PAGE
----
Chemical insecticides still play a central role in dengue vector control in Indonesia. Vector control during outbreaks depends primarily on chemical insecticides to effect a rapid reduction in the number of infected mosquitoes and to break the dengue transmission cycle [2, 16–18]. Since the 1970s, the organophosphates malathion and temephos have been widely used to control dengue, and starting in the 1980s, dengue vector control has been highly reliant on pyrethroids. Pyrethroids are also widely used in public health for prevention and control of other mosquito-borne diseases such as malaria and filariasis, and as agricultural insecticides . Pyrethroids are also approved for household protection against dengue [20, 21]. The abundant and prolonged use of pyrethroids has led to the development of resistance in Ae. aegypti populations in many countries including Indonesia. Resistance to pyrethroids, based on bioassay data, has been reported in some areas of Indonesia [22–26].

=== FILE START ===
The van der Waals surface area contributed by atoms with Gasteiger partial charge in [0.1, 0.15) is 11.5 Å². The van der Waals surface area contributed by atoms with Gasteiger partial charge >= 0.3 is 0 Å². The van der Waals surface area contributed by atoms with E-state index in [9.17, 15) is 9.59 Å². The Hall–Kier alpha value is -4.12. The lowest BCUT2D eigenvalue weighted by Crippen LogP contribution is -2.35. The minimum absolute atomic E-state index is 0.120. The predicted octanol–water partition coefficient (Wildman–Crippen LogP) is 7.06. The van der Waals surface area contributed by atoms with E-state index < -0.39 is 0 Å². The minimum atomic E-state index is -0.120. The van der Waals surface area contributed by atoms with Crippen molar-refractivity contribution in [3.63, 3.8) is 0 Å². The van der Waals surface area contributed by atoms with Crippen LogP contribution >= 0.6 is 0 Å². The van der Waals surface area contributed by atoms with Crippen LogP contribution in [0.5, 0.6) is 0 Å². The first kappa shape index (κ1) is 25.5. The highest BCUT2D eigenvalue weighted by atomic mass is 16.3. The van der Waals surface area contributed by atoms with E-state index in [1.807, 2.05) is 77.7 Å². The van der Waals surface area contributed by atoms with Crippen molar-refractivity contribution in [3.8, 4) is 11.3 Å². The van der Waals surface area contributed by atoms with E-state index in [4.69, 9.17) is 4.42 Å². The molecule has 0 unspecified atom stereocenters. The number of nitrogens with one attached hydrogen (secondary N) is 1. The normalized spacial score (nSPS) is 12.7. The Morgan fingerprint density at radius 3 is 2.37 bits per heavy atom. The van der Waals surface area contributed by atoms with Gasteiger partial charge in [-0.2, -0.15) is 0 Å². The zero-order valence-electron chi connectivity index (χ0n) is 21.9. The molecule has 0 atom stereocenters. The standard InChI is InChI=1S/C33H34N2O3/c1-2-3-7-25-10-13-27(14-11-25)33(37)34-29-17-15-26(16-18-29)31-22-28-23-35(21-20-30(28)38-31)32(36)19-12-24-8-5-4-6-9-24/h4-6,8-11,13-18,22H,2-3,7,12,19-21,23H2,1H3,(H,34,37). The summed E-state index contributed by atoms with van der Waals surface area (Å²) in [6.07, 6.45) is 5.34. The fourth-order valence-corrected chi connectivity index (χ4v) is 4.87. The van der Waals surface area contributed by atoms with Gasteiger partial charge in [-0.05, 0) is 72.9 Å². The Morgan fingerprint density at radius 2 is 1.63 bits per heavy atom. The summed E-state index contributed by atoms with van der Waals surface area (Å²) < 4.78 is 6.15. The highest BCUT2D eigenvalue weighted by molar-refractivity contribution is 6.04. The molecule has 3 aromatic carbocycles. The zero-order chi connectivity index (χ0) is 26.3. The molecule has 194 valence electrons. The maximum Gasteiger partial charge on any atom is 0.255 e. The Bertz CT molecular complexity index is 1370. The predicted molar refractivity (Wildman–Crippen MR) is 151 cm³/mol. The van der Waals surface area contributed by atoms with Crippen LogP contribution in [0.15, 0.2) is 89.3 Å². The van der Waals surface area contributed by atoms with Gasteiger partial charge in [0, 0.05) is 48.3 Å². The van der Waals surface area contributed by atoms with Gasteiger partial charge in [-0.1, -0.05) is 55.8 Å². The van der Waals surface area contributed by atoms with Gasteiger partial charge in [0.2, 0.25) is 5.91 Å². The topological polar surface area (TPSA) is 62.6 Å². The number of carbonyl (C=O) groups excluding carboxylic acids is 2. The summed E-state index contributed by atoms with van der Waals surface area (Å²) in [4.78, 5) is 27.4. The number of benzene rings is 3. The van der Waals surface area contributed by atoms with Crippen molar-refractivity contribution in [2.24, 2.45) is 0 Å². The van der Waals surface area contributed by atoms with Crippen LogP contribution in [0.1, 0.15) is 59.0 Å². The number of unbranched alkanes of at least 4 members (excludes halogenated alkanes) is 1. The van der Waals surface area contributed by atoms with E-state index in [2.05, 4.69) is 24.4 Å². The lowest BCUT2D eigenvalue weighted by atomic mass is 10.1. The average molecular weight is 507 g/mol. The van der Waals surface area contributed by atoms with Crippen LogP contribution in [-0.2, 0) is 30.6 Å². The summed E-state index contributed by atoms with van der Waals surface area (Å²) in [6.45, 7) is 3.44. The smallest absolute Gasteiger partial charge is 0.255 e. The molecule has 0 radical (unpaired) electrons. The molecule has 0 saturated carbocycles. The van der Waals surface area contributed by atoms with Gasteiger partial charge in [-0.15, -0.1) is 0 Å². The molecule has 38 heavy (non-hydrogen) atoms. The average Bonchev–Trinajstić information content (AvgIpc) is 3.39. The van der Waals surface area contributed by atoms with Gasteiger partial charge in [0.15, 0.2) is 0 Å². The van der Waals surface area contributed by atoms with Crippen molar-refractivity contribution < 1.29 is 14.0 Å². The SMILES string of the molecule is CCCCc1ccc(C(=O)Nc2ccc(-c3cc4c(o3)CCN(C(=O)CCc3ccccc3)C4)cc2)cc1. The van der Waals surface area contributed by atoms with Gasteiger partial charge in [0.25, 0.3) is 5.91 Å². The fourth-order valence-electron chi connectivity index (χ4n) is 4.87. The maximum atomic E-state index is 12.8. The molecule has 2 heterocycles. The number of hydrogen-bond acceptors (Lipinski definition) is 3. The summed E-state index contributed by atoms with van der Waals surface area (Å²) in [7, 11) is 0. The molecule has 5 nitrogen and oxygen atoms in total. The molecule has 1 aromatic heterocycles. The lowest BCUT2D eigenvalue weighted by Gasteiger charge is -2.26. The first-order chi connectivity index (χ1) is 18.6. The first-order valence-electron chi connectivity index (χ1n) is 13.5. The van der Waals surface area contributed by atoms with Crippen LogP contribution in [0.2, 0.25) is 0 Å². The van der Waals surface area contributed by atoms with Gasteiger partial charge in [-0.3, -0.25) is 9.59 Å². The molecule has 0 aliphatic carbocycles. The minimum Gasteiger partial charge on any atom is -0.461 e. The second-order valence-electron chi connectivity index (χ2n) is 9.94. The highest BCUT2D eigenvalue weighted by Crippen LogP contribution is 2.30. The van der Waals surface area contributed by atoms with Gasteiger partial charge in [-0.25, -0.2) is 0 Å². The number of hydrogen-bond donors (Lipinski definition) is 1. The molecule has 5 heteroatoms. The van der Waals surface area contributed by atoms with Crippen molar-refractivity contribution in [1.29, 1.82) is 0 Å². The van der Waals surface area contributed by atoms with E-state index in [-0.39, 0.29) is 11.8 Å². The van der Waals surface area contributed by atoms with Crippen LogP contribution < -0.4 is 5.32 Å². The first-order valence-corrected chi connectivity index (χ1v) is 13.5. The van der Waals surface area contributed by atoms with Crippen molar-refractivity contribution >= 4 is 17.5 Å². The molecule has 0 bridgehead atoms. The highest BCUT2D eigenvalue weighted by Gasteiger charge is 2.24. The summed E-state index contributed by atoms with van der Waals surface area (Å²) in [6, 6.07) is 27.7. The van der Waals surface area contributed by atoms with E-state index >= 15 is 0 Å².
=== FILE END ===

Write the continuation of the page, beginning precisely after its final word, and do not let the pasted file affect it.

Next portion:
Two main mechanisms for pyrethroid resistance have been identified in Ae. aegypti, metabolic resistance and target site resistance. Metabolic resistance occurs when increased levels or modified activities of one or more detoxifying enzymes result in a more rapid detoxification of the insecticide, preventing the insecticide from reaching its target in the nervous system. Metabolic resistance involves three groups of enzymes, i.e. esterases, multi-function oxidases P450 and glutathione s-transferases (GST) [27–29]. Limited studies about metabolic resistance based on biochemical assays are available for Indonesian dengue vectors [26, 30–32].